What, indeed, could Vladimir Putin be thinking?

3 thoughts on “Indirect Warfare, Direct Consequences?”

  1. Tim says:

    I assume your last question is rhetorical.

    From where I sit, President Putin has successfully proven Russia is able to stand up against the US through this action, at the same time destabilising Europe with the displacement issues you mention, exercising (and gaining practice with) its new military hardware, being able to claim moral high-ground in targeting terrorism (bearing in mind one person’s “terrorism” is another’s “activism”) and also supporting an ally.

    The US were pioneers in pushing up defence spending in times of economic downturn since it employs so many people. So Russia may be doing the same here.

    From speaking to Russians working in the UK, Putin is highly respected back home as a result of his actions.

    If the US elect Trump as president, it looks like he may put America’s own issues ahead of solving the world’s issues at US expense. I realise there is a longer-term trade benefit through doing this and this may justify the cost. So maybe Russia is seeking the same.

    President Putin seems to be doing quite well.

  2. Robert The Addled says:

    I hadn’t considered this deeply until reading this post, but as much as I hate to consider it – it IS a form of warfare.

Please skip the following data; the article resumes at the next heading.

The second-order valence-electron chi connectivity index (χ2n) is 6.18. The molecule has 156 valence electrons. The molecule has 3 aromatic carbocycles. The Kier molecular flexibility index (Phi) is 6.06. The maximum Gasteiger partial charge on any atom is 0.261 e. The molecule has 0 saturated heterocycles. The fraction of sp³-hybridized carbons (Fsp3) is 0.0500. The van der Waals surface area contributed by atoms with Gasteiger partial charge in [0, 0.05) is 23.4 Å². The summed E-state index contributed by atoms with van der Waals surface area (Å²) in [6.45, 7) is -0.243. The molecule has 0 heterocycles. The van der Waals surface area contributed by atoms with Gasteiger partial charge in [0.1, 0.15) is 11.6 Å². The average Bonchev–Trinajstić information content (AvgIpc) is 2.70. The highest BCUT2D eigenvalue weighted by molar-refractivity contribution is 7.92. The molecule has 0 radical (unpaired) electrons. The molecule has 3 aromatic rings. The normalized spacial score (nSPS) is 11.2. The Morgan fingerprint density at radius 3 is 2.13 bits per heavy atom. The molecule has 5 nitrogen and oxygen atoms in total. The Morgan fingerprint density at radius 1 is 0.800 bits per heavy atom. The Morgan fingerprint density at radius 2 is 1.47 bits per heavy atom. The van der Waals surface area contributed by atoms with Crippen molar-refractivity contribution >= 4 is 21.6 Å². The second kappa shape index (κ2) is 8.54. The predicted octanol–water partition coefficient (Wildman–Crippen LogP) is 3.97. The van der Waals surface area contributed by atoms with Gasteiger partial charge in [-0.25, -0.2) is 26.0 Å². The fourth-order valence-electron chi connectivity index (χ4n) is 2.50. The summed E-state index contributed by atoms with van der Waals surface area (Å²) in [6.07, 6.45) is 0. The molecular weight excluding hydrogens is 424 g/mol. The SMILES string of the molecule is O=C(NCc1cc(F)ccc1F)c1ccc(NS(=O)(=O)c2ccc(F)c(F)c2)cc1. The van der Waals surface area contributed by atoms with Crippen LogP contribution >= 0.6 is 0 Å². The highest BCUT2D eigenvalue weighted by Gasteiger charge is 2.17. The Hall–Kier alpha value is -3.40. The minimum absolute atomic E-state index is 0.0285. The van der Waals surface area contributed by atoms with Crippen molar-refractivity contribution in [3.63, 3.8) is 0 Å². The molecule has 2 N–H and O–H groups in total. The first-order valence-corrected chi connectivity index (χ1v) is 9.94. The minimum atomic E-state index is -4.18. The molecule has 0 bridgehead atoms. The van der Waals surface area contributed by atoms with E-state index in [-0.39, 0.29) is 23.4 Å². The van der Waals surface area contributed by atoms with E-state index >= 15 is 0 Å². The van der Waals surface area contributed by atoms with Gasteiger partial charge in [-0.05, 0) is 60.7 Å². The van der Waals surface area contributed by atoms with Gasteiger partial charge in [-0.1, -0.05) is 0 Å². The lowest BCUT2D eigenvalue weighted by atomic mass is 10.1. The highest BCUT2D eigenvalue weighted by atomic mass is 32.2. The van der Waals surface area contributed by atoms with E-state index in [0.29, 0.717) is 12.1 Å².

Put in the assumed context it is deliberate – refugees into Europe (and presumably beyond) would have the effects of wage depression (assuming the refugees are allowed to enter the ‘normal’ workforce), resource shortages (housing, food, water, jobs), and sociopolitical unrest resulting from the aforementioned lack of good paying jobs and resource shortages.

    For good or ill – The state of Western Europe does appear to mirror some aspects of the unrest seen in the US during the various waves of immigration from Italy and Ireland. A big difference would be the apparent barriers to immigrant integration – which in my opinion is going to heighten tensions. The early United States at least had the relief valve of a frontier, and undeveloped areas of the country.

  3. Andreas says:

    I can see multiple reasons for his actions. In the first place it increases the efficiency of the Russian military; there is a huge difference between practice in a safe environment and practice in a war zone, the one gets you people who know the system, the other gets you veterans that you know can perform under pressure. With the destabilization of Europe it might lead some to form an alliance to the East rather than to the West, especially if Putin can point to Russia and show how much better it’s doing, and how Russia is willing to help while others stand on the sideline.
    Overall it’s not a bad way of becoming a superpower in the world, if one is willing to pay the price in lives lost, innocents killed…